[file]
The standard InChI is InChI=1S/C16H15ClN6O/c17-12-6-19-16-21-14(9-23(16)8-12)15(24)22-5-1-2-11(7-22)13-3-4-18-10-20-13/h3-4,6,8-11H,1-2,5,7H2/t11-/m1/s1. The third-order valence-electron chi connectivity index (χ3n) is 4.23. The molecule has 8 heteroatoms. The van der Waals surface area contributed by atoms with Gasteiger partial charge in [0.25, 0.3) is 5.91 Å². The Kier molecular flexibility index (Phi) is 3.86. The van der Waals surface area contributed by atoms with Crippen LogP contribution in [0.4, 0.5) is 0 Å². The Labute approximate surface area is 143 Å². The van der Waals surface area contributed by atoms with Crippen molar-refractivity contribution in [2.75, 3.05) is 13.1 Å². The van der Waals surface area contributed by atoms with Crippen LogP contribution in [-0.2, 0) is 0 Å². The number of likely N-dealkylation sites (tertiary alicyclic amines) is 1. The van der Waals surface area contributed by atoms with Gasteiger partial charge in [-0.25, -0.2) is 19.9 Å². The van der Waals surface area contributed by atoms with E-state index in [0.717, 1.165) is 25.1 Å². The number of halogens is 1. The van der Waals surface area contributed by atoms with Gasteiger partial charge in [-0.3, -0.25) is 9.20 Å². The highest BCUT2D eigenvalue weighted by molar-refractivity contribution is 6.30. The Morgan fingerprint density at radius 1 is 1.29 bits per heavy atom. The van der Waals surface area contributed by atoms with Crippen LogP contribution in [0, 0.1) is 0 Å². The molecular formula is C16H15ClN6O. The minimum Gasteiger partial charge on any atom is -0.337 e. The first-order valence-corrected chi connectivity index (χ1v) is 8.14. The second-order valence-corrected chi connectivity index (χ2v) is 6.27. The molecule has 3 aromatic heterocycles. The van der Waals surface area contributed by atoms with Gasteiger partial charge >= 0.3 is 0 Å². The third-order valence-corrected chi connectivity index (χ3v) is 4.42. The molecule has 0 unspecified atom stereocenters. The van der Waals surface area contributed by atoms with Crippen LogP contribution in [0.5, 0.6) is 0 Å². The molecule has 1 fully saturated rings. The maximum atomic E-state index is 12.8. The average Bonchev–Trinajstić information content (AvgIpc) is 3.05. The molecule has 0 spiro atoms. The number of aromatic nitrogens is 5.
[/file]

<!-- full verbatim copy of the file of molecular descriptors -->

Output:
The standard InChI is InChI=1S/C16H15ClN6O/c17-12-6-19-16-21-14(9-23(16)8-12)15(24)22-5-1-2-11(7-22)13-3-4-18-10-20-13/h3-4,6,8-11H,1-2,5,7H2/t11-/m1/s1. The third-order valence-electron chi connectivity index (χ3n) is 4.23. The molecule has 8 heteroatoms. The van der Waals surface area contributed by atoms with Gasteiger partial charge in [0.25, 0.3) is 5.91 Å². The Kier molecular flexibility index (Phi) is 3.86. The van der Waals surface area contributed by atoms with Crippen LogP contribution in [0.4, 0.5) is 0 Å². The Labute approximate surface area is 143 Å². The van der Waals surface area contributed by atoms with Crippen molar-refractivity contribution in [2.75, 3.05) is 13.1 Å². The van der Waals surface area contributed by atoms with Crippen LogP contribution in [-0.2, 0) is 0 Å². The number of likely N-dealkylation sites (tertiary alicyclic amines) is 1. The van der Waals surface area contributed by atoms with Gasteiger partial charge in [-0.25, -0.2) is 19.9 Å². The van der Waals surface area contributed by atoms with E-state index in [0.717, 1.165) is 25.1 Å². The number of halogens is 1. The van der Waals surface area contributed by atoms with Gasteiger partial charge in [-0.3, -0.25) is 9.20 Å². The highest BCUT2D eigenvalue weighted by molar-refractivity contribution is 6.30. The Morgan fingerprint density at radius 1 is 1.29 bits per heavy atom. The van der Waals surface area contributed by atoms with Crippen LogP contribution in [0, 0.1) is 0 Å². The molecular formula is C16H15ClN6O. The minimum Gasteiger partial charge on any atom is -0.337 e. The first-order valence-corrected chi connectivity index (χ1v) is 8.14. The second-order valence-corrected chi connectivity index (χ2v) is 6.27. The molecule has 3 aromatic heterocycles. The van der Waals surface area contributed by atoms with Gasteiger partial charge >= 0.3 is 0 Å². The third-order valence-corrected chi connectivity index (χ3v) is 4.42. The molecule has 0 unspecified atom stereocenters. The van der Waals surface area contributed by atoms with Crippen LogP contribution in [0.5, 0.6) is 0 Å². The molecule has 1 fully saturated rings. The maximum atomic E-state index is 12.8. The average Bonchev–Trinajstić information content (AvgIpc) is 3.05. The molecule has 0 spiro atoms. The number of aromatic nitrogens is 5.